... all the traffic lights seemed to turn red for ten minutes
This one feels off.
"Turning", in this context means a change in state. The change is quick, especially when compared to the mentioned 10 minutes. The entire interval that is being addressed here consists of two separate/separable components: 1.) a light turns red, 2.) it stays like that for 10 minutes.
So I might say instead:
... all the traffic lights seemed to stay red for ten minutes
and would not pinpoint the detail that they first turned red. It's implied.
Also, the reason I was late is not the lights turning red. It's a common occurrence. I was late because they stayed that way for so long (uncommon, unexpected, can't be planned for).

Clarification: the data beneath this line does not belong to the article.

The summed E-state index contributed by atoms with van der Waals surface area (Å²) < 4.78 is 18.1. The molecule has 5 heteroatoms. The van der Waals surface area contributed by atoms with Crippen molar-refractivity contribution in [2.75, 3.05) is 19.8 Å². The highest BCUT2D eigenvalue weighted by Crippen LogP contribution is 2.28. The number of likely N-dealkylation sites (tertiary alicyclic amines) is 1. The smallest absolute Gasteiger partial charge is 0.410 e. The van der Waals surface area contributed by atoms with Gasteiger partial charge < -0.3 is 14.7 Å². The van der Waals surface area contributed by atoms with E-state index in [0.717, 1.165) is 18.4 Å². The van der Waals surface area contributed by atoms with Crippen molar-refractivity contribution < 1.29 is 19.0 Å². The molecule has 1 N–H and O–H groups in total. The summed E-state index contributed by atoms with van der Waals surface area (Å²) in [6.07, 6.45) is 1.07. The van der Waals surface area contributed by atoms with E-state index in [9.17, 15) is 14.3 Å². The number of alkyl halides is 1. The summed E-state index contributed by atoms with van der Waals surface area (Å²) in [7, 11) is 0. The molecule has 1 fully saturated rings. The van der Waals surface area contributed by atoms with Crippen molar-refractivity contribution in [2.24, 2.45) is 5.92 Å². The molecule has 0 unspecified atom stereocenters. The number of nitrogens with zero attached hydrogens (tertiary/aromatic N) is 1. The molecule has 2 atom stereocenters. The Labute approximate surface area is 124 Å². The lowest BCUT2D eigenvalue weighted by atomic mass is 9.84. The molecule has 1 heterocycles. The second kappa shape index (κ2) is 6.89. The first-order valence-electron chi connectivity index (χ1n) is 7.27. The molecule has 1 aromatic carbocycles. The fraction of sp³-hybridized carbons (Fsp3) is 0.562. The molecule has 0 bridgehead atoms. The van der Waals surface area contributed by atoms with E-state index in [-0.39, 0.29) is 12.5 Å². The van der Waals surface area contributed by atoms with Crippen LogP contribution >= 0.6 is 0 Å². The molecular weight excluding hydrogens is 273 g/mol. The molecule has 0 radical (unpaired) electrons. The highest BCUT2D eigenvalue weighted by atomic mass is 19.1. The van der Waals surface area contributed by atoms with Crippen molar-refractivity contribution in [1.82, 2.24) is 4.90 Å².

"turned red for ten minutes" could probably still be used in some contexts. E.g.:
Throughout the year, the apples developed on the tree branches,
staying green for most of the time. Then they turned red for ten
minutes, and subsequently fell to the ground.
This feels okay... The key seems to be keeping the state of change to be percieved short.